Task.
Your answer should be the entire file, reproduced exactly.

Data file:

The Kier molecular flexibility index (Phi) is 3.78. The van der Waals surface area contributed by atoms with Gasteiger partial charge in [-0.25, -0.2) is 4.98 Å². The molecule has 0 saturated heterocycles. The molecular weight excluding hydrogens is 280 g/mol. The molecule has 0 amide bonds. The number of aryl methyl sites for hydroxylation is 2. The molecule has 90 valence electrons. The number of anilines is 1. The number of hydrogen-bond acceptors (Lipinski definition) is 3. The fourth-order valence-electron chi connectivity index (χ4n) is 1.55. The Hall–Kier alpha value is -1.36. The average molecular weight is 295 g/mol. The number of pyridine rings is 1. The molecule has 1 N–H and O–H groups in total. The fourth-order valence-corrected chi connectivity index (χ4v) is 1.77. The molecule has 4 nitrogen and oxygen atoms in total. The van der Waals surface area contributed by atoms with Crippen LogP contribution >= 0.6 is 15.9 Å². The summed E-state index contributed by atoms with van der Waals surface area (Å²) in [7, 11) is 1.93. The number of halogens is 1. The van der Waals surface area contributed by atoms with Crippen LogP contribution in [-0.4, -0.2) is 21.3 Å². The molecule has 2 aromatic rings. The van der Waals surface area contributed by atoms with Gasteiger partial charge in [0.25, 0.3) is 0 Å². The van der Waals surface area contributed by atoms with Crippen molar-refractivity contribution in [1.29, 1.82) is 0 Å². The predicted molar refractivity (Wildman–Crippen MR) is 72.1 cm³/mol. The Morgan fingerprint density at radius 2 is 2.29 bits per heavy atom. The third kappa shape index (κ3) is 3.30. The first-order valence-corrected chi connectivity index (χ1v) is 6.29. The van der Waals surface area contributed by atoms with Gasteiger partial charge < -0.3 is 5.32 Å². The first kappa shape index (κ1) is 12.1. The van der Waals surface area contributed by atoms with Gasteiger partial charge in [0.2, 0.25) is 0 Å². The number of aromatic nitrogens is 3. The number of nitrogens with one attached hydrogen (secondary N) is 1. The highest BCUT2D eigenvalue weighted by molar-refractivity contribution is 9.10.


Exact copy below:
The Kier molecular flexibility index (Phi) is 3.78. The van der Waals surface area contributed by atoms with Gasteiger partial charge in [-0.25, -0.2) is 4.98 Å². The molecule has 0 saturated heterocycles. The molecular weight excluding hydrogens is 280 g/mol. The molecule has 0 amide bonds. The number of aryl methyl sites for hydroxylation is 2. The molecule has 90 valence electrons. The number of anilines is 1. The number of hydrogen-bond acceptors (Lipinski definition) is 3. The fourth-order valence-electron chi connectivity index (χ4n) is 1.55. The Hall–Kier alpha value is -1.36. The average molecular weight is 295 g/mol. The number of pyridine rings is 1. The molecule has 1 N–H and O–H groups in total. The fourth-order valence-corrected chi connectivity index (χ4v) is 1.77. The molecule has 4 nitrogen and oxygen atoms in total. The van der Waals surface area contributed by atoms with Crippen LogP contribution >= 0.6 is 15.9 Å². The summed E-state index contributed by atoms with van der Waals surface area (Å²) in [7, 11) is 1.93. The number of halogens is 1. The van der Waals surface area contributed by atoms with Crippen LogP contribution in [-0.4, -0.2) is 21.3 Å². The molecule has 2 aromatic rings. The van der Waals surface area contributed by atoms with Gasteiger partial charge in [0.25, 0.3) is 0 Å². The van der Waals surface area contributed by atoms with Crippen molar-refractivity contribution in [1.29, 1.82) is 0 Å². The predicted molar refractivity (Wildman–Crippen MR) is 72.1 cm³/mol. The Morgan fingerprint density at radius 2 is 2.29 bits per heavy atom. The third kappa shape index (κ3) is 3.30. The first-order valence-corrected chi connectivity index (χ1v) is 6.29. The van der Waals surface area contributed by atoms with Gasteiger partial charge < -0.3 is 5.32 Å². The first kappa shape index (κ1) is 12.1. The van der Waals surface area contributed by atoms with Gasteiger partial charge in [0.2, 0.25) is 0 Å². The number of aromatic nitrogens is 3. The number of nitrogens with one attached hydrogen (secondary N) is 1. The highest BCUT2D eigenvalue weighted by molar-refractivity contribution is 9.10.